Edward R. Murrow once described television as "the biggest classroom in the world." Tom Brokaw observed, "At 6:30 every night, wherever you are, you're handcuffed to the evening news." At one time 38 million viewers learned the news of the day each night during dinner time from 3 middle-aged men - Dan Rather, Tom Brokaw and Peter Jennings. The news flagships were "a broadcast of record, an edited version of the day."

In 22 minutes, the 3 anchors tried to interpret, give broader background of the major stories of the day and put into context for the audience, explaining what the news meant. Tom continued, "Certainly, there are more pluses than there are minuses. I’ve had a front row seat to the history of my time. People watch news because of the people who give them the news." One news producer remarked, "I don't think they are an endangered species."

"During a national trauma, a Dan Rather or a Walter Cronkite are soothing, and they help us process our grief," therapist Michael Katch maintained. "(With bad news) the first reaction is shock and denial, but if there’s somebody calm and soothing who has credibility, it helps to process the tragedy and accept it." Van Gordon Sauter added, "Television provides immediacy, reliable information and sorrow. But, in a peculiar way, as a nation, we're comforted that the information still is flowing, and that we’re finding out what’s happened. In times (of tragedies), the anchorperson is the linkage, the lifeline for the nation."

"It’s a much more information-intensive society," Tom Brokaw recognized. "The biggest challenge for everyone is keeping the audience. We have to do better with the numbers. We have to hit all the markers." The 25-to-54 demographic in 1994, David Poltrack reminded, "that's the long-term news-viewing audience of the future." However Reuven Frank of 'NBC News' pointed out, "This nightly news ratings race isn’t a sprint, it’s a 10-year marathon.

"If we were to determine success or failure on the basis of an anchor team's first few months on the job, then Chet Huntley and David Brinkley would have been sacked by early 1957. It took quite awhile for the audience to start gravitating toward them. But once they did, 'Huntley-Brinkley' was No. 1 for more than a decade." Timothy Russert of 'NBC News' reiterated, "This is a marathon, not a sprint."

Tom Brokaw believed the nightly news "will become much less a diary of the day's events and more a kind of analysis of what has happened and why. The story count will be smaller." Dan Rather stated, "When there's a big story, I want to go … to the cutting edge of a story." Howard Rosenberg remarked television was like a portable stage, performing remarkably in beaming the world into people’s homes and providing Americans box seats to the kind of historic political turnabout that usually unfolded outside people's view.

Walter Cronkite made the observation in 1997, "It's ironic that at the precise moment of history when Americans need better understanding of international affairs that less attention is being paid. The idea of spending less because either people aren't interested or they don’t have the budget to do it is a total abdication of responsibility. They (the networks) have a responsibility to present as much information as possible on all the corners of the world that could possibly affect the United States. And in this global world and in a global economy, that’s everywhere."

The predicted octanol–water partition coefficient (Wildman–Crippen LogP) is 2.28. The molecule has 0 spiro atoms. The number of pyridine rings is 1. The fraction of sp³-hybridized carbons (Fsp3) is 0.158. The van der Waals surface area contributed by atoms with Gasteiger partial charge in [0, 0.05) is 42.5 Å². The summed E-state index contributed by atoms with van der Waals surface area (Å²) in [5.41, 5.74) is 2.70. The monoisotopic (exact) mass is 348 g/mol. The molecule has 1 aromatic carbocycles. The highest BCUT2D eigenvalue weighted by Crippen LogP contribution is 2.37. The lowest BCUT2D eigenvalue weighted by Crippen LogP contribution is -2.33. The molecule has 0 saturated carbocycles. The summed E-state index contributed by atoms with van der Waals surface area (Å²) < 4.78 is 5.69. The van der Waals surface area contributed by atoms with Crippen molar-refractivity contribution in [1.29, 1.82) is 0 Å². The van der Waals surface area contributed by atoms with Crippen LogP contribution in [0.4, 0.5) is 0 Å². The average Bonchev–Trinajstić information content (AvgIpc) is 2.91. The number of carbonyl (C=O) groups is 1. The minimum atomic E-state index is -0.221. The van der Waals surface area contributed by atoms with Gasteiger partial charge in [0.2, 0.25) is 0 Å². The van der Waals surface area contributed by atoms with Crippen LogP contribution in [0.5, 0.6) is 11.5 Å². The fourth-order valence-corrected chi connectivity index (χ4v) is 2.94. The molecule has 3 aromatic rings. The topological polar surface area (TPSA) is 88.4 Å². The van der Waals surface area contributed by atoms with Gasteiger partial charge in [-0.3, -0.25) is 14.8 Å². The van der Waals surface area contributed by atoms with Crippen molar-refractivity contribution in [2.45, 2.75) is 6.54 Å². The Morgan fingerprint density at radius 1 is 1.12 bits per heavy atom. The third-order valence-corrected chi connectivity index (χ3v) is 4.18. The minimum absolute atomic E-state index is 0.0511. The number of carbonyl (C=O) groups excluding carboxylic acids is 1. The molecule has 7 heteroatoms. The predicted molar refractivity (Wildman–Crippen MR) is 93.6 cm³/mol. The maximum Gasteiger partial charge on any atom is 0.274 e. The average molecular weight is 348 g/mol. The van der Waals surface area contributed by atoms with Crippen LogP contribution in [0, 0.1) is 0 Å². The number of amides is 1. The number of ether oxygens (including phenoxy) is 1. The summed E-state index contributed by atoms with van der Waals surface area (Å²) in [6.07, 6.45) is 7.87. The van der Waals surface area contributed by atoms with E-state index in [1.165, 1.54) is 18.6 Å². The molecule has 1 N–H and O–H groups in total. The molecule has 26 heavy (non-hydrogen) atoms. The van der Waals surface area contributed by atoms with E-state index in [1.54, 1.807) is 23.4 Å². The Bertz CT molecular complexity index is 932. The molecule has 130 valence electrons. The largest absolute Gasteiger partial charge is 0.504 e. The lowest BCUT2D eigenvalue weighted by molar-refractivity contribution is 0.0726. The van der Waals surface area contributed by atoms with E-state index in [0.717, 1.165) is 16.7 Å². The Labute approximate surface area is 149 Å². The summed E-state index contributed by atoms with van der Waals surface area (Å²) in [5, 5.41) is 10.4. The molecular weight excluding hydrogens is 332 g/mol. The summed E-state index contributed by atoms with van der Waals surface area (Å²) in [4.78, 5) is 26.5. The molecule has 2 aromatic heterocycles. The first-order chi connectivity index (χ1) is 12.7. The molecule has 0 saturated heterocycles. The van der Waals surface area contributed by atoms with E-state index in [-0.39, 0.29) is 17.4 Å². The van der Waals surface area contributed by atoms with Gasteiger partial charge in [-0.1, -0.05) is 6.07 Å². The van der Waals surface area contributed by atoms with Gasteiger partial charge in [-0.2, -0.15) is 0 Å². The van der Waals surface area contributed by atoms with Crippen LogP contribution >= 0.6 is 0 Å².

Bill Wheatley of 'NBC News' begged to differ, "A lot of foreign news after the Cold War seemed to be less vital … more complicated, less directly linked to many Americans. How do you cover the former Soviet Union and make sense of it? Look at the challenge we had in Bosnia – continue to have in Bosnia. Your inability to sort out the spheres of interest, who the players are and relate that to the average American – it’s very difficult. It may be that we shied away from some of that just because it is so hard."

Erik Sorenson of 'CBS News' told members of the Television Critics Association in July 1993, "What the 2-anchor configuration gave us was a chance to take a big gamble. It helps us to get where the news is, fast and first. Six months ago (in January 1993), we might not have taken this chance. The other problem with anchors traveling, it does have a tendency to tilt the news to that story. We might have missed big news from Sarajevo that day."

Andrew Heyward of 'CBS News' reasoned, "It's just a fact of television ratings life that almost without exception it's very difficult to score a number with international news. Not everything we do can be about ratings. If we abandon international news coverage, no one is going to do it. And I would argue that even commercially there’s a reason to stay in the business – even if it is expensive."

"God knows," Paul Friedman of 'ABC News' mentioned, "we’ve got a lot of people at this news division who could put on a lot of foreign news. But people wouldn’t watch it." Tom Brokaw made the point, "We cover the news – what’s going on out there. This is a very flat time in the world right now. There’s no story anywhere in the world that is demanding that it get on the air." Dan Rather expressed, "In our corner of the world we believe that the evening news is very important to the nation." In television as in politics, "overnight is a long time and a week is forever."

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